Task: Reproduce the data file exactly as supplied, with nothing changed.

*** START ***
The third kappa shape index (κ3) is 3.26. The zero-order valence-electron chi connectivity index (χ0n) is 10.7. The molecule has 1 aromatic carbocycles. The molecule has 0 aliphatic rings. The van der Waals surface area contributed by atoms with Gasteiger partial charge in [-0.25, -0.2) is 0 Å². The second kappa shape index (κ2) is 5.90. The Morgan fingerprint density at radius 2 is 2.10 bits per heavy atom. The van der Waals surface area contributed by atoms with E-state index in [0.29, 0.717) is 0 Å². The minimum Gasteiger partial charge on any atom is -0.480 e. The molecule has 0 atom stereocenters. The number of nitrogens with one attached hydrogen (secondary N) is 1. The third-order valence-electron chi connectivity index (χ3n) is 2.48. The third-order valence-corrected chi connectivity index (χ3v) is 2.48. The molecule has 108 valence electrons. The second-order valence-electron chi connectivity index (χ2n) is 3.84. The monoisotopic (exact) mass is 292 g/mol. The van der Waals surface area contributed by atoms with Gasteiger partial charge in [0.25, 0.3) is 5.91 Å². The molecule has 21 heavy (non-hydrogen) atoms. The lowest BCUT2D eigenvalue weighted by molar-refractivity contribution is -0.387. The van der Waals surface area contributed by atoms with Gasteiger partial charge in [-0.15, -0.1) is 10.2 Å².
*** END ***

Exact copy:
The third kappa shape index (κ3) is 3.26. The zero-order valence-electron chi connectivity index (χ0n) is 10.7. The molecule has 1 aromatic carbocycles. The molecule has 0 aliphatic rings. The van der Waals surface area contributed by atoms with Gasteiger partial charge in [-0.25, -0.2) is 0 Å². The second kappa shape index (κ2) is 5.90. The Morgan fingerprint density at radius 2 is 2.10 bits per heavy atom. The van der Waals surface area contributed by atoms with E-state index in [0.29, 0.717) is 0 Å². The minimum Gasteiger partial charge on any atom is -0.480 e. The molecule has 0 atom stereocenters. The number of nitrogens with one attached hydrogen (secondary N) is 1. The third-order valence-electron chi connectivity index (χ3n) is 2.48. The third-order valence-corrected chi connectivity index (χ3v) is 2.48. The molecule has 108 valence electrons. The second-order valence-electron chi connectivity index (χ2n) is 3.84. The monoisotopic (exact) mass is 292 g/mol. The van der Waals surface area contributed by atoms with Gasteiger partial charge in [0.25, 0.3) is 5.91 Å². The molecule has 21 heavy (non-hydrogen) atoms. The lowest BCUT2D eigenvalue weighted by molar-refractivity contribution is -0.387. The van der Waals surface area contributed by atoms with Gasteiger partial charge in [-0.15, -0.1) is 10.2 Å².